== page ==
Maybe you’re looking for a new mug to enhance your coffee experience in the morning or a new set of bowls to add color to your dinner table. Whatever your earthenware needs, you can find it thanks to Spartanburg’s Oak Leaf Pottery. Specializing in a diverse selection of red iron oxide stoneware coated in earthly glazes, this rustic business is growing quickly. And the duo behind it all is Allison and Daniel Gross.

While attending Towson University as an art education major, Allison found her passion for pottery through ceramics courses. After graduating in 2011, she became an art teacher for a local high school in Montgomery County, Maryland, and began making wares to sell through an Etsy store. After three years of teaching, she found out that her husband, Daniel, had received a new job with a daily newspaper in Spartanburg, South Carolina. With a big move in their future, Allison decided to quit teaching and dedicate more time to pottery. Read the full article at deepsouthmag.com.


By Leah Shapiro

Twice each year, The Big Crafty promotes handmade and small-scale creative entrepreneurship through its one-day events in downtown Asheville. The Big Crafty is a free juried market that features approximately 170 indie artists and craftspeople from all over the country, although there is a strong focus on local and regional enterprises. 

The next event will be held on Sunday, July 12, from noon to 6 p.m. inside the Asheville Art Museum and outdoors on Pack Square.

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This event also offers an opportunity to those who do not live here to reach a wider audience.

Allison Gross of Oak Leaf Pottery in Spartanburg says, “I am participating in Big Crafty because as an emerging potter, I know that Asheville plays a big role in the handmade movement and I want be a part of that.” Read the full article here.


Southdesignhouse.com

Southdesignhouse.com

This past weekend, we enjoyed meeting with many of the local makers and small businesses at the PMC Greer Family Fest. The two-day event featured live music, a creation station, KidsZone, delicious food vendors, and more than 100 businesses from the Upstate.

Our first stop, of course, was the Savvy Restyle Market. The Market featured 22 vendors and had a fantastic location during the event.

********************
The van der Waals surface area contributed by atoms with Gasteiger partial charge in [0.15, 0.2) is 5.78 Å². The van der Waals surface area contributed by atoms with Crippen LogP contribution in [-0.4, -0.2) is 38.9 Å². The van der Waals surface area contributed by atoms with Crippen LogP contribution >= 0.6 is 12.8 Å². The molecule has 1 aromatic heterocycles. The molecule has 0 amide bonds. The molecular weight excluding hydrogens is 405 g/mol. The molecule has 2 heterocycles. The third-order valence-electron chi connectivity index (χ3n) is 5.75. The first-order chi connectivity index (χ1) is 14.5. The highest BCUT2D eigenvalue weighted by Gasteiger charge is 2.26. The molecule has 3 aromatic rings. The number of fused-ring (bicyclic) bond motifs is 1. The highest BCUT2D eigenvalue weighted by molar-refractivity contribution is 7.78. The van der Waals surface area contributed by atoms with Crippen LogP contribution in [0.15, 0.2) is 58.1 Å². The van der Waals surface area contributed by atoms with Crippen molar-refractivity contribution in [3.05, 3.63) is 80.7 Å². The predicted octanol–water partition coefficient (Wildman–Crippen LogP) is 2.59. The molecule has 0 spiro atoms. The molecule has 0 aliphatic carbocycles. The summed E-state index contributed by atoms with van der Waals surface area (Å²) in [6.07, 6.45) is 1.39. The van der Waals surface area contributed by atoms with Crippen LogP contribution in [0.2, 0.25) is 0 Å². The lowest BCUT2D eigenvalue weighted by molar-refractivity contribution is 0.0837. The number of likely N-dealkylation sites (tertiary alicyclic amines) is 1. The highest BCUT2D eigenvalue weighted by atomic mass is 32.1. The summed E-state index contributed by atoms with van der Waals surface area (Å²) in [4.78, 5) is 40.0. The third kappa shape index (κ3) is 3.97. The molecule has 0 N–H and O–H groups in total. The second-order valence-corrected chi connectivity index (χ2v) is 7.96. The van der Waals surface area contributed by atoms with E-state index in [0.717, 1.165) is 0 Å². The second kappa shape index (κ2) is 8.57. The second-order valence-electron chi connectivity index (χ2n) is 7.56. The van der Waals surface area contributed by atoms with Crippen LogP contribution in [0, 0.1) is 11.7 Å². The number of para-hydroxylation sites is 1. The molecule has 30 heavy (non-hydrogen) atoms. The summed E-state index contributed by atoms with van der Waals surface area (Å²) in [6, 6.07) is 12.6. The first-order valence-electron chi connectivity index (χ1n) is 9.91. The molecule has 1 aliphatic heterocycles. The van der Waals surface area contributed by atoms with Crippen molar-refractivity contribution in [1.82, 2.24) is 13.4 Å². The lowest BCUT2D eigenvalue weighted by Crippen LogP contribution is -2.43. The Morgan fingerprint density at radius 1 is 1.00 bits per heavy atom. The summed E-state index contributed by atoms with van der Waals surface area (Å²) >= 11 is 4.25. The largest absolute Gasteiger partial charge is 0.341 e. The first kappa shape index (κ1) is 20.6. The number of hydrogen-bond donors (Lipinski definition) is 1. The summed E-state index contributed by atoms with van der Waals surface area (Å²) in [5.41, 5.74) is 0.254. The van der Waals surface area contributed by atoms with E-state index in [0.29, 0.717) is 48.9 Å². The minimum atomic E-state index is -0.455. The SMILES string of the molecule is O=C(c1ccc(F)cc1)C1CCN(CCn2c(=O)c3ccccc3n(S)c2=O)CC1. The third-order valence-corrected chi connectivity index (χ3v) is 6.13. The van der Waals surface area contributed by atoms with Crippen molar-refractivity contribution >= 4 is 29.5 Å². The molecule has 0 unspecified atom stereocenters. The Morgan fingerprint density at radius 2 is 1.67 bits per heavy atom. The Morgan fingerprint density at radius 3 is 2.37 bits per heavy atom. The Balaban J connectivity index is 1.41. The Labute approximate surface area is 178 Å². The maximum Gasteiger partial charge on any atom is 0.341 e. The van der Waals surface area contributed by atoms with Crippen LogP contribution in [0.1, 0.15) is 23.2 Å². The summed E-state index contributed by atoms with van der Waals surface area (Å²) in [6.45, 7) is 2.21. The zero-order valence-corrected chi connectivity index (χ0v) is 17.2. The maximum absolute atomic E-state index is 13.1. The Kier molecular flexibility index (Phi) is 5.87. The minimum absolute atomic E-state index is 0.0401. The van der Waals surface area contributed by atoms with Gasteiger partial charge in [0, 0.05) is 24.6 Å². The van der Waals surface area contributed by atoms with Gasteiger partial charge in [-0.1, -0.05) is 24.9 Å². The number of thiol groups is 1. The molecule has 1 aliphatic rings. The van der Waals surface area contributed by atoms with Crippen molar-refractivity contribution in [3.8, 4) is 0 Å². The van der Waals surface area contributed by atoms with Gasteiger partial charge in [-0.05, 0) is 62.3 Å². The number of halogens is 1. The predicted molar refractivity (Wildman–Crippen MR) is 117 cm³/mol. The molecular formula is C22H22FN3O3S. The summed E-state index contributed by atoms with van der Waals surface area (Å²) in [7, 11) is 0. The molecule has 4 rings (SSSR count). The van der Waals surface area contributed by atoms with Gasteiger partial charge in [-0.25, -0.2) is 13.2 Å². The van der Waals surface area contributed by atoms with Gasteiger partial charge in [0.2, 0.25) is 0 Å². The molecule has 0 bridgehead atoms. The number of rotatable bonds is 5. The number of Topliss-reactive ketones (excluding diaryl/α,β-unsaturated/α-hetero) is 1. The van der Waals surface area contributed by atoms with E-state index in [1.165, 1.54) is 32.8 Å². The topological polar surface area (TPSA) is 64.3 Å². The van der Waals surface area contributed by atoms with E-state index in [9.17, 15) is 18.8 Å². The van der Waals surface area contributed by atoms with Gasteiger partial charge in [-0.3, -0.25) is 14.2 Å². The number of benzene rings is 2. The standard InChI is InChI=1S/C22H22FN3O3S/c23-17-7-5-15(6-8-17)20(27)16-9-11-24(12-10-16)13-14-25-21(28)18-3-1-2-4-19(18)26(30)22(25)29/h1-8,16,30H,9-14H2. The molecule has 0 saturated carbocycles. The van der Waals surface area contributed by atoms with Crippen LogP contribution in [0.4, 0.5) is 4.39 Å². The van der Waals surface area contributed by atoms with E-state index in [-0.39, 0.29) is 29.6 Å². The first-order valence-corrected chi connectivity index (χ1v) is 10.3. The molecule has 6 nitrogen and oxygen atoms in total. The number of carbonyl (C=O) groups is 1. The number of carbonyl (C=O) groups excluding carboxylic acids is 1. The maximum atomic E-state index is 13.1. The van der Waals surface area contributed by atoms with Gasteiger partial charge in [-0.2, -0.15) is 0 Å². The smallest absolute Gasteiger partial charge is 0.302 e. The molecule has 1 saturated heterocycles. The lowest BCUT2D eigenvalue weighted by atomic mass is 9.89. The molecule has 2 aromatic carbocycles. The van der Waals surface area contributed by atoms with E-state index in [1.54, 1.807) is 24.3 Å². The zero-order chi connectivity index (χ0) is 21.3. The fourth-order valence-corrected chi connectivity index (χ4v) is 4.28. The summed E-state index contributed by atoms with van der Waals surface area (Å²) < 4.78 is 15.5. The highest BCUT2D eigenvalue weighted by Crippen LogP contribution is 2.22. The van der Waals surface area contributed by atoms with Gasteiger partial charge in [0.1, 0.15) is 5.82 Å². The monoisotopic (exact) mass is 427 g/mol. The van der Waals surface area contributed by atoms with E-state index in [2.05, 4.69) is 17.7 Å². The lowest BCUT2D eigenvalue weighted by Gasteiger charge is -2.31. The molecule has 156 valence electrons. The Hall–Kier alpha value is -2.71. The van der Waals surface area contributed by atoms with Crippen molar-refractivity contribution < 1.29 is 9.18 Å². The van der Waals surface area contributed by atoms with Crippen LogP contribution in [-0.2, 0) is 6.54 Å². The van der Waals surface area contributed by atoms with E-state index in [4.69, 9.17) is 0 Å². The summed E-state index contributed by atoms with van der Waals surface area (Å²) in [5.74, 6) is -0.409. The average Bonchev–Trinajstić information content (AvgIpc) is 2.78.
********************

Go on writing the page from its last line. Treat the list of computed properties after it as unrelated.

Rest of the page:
Oak Leaf Pottery:
Allison Gross has a special gift and shares this through her pottery. Oak Leaf Pottery combines Allison’s love of art and nature into wheel-thrown and hand-built functional rustic clay wares. From mugs, to bowls, lidded cheese plates, and whimsical vases, her pieces combine art with function and feature custom glaze treatments that capture the color and essence of moss-covered logs, lichen, and oak bark. Read the full article here.


By Leena Dbouk 

What was once a vacant church building on West Main street now serves as home to a thriving community of Spartanburg artists.
Inside the former church at 578 W. Main St. is an artist co-operative, an autonomous visual arts organization that is owned by its members and houses studios for artists to either work alone or draw inspiration from the creative types around them.
Such co-ops are usually only found in large metropolitan cities where the artistic population is large enough to easily support such an enterprise. But in the fall of 2009, Howard Solomon — along with a group of fellow artists — decided to found the West Main Artists Cooperative to give local artists the opportunity to have space to fuel their creativity.
The mission of the organization is “to provide affordable workspace for local artists and to offer a place where artists can learn from a group of like-minded individuals,” Solomon said.
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In the back room are three different-sized kilns, which are fired weekly. Allison Gross, who is both a culinary and pottery artist, sits at a wheel, her hands covered in wet clay. Her studio is filled with not-yet-finished pieces of pottery that are ready to be glazed.

“I joined the co-op when my husband and I moved to Spartanburg from Maryland,” Gross said. “I wanted a space where I could work on my pottery as well as meet other artists.

“I think that the facilities are great — especially ceramics — and I also love talking with and meeting others in the art community in Spartanburg. I think that WMAC has so much to offer for artists and the community.

“We offer classes, we sell quality handmade work, and it is a really great place to socialize and meet other people who make art or appreciate art. I am glad that I have a space to work that is located in a place made for artists by artists and is affordable. It is fun to bounce ideas off of each other and work together to keep everything going.” Read the full article here.